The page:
There is a local wilderness preserve situated on what used to be a big limestone mine. The big pits have been allowed to fill with water and FWC has added a bunch of native aquatic plants along with stocking a bunch of freshwater fish varieties to make it a self sustaining pond. The main ponds are up to 60ft deep in places so they are pretty slow to change temps and the main ponds remain nearly crystal clear. This makes them super popular to swim in that first month or so of warm days in spring here. These ponds are also a locally popular year round fishing area, with bass up to 8lbs being pulled out.

So one of the first times I was at this park, I had walked the bank trying different spots, making sure to avoid areas where people were swimming. Finally I got to the far north eastern corner of the main pond where two little fingers of land pointed out making a semi protected little pocket. An absolutely perfect little spot to fish so I drop my gear on the shore and proceed to make some exploratory casts. This spot turns out to be awesome and I'm getting bit on every other cast.

I'm at this spot maybe 15 minutes when some dude looking like an extra from a miami vice beach scene comes rocking up with his son and starts setting up towels, a boombox blasting crappy house music, snacks, etc. The noise is annoying, but whatever, not too big a deal, I guess dude just wants to chill in the sun with his kiddo. Except no. Dude takes a running jump off the shore and right into the middle of where I'm retrieving my lures, then starts encouraging his kid to jump in the same spot. Yes, tell your small child to jump where someone is pulling a razor sharp fishing hook through the water, a+ loving idea. I yell out and ask dude wtf he is doing, he tells me its a public park I can find a different spot to fish, I inform him his heads so far up his rear end he could make a plaster cast of it, etc.

We both wound up packing up our stuff and finding new spots and I caught bigger fish in another pond that day, but still, dude was a jackass. Thankfully its the only time I've had to deal with people trying to swim where I'm fishing. Usually its people having their dogs (that are not allowed in this park at all for extremely good reasons) jump into the water where I'm fishing which is at least a one and done kinda thing.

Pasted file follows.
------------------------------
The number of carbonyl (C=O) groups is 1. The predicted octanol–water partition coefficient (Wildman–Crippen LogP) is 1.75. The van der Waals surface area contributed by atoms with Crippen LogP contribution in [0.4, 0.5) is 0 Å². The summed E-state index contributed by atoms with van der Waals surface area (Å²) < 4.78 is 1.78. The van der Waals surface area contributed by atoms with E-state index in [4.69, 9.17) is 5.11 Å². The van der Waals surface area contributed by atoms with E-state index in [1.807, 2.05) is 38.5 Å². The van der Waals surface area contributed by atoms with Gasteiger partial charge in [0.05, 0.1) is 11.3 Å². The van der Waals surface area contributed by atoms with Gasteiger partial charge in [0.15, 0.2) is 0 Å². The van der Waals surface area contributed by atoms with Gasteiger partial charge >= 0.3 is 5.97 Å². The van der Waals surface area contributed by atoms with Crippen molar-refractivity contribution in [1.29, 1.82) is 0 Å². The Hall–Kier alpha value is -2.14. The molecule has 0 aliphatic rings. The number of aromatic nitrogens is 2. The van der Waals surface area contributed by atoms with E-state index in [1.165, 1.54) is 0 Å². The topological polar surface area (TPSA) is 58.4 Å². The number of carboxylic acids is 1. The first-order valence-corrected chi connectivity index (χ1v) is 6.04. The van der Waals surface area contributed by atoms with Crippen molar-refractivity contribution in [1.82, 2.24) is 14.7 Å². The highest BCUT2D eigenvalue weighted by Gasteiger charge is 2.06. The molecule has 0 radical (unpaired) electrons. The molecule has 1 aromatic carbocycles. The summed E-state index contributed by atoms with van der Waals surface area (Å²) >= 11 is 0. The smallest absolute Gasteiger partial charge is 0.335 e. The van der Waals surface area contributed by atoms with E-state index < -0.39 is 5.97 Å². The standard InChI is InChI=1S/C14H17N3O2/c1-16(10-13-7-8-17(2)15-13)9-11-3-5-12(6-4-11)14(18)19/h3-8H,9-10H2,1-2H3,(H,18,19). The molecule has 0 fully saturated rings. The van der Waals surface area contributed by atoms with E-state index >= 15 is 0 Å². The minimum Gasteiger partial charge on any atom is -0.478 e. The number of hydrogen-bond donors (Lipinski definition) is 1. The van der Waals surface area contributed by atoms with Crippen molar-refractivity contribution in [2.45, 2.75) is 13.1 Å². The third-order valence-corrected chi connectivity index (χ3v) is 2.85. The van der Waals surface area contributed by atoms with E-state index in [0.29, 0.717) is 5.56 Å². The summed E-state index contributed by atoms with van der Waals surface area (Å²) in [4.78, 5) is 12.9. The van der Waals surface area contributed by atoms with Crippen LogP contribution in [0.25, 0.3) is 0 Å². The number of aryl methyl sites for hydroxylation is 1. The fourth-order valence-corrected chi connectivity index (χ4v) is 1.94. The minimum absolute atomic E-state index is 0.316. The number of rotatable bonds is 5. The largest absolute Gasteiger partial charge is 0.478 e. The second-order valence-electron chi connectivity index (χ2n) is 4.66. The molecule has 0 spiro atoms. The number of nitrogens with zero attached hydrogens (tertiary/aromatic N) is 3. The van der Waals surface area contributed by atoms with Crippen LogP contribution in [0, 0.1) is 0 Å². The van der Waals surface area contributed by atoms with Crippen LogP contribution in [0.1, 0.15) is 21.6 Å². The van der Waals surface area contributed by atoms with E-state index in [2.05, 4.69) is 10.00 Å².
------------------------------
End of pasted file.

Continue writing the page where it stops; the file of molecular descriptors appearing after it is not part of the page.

Hotel Kpro
Feb 23, 2011

owls don't go to school

Dinosaur Gum

I saw a family heading to King's Peak, both the kids were wearing converses. It's 13 miles one way and it gets kinda rocky in some spots. I have no idea if they made it or not but that just seemed like a horrible choice of footwear

carrionman
Oct 30, 2010


I was about 6k into a ridgeline walk in the weekend when I passed a couple wearing sandals and carrying a two year old. Turns out they were meaning to do the 25min walk to see a waterfall, missed every single signpost, and just kept on trucking into the bush

vonnegutt
Aug 7, 2006
Hobocamp.


I think my favorite was the group of middle-aged women I saw taking a trail that was marked "Hike at Your Own Risk" due to a minor landslide. Several were wearing slides or flip flops and one was wearing white capris. The landslide had completely washed out a large section of trail but it was passable if you slid down the embankment and walked along a creekbed for a bit. Every person I passed was absolutely covered in mud.

A little further up the trail I saw a group who seemed confused on which way to go. One way had man-made steps and a blaze on the tree. The other ...didn't. They asked me where the "official trail" was and I explained the concept of blazes.

spwrozek
Sep 4, 2006

Sail when it's windy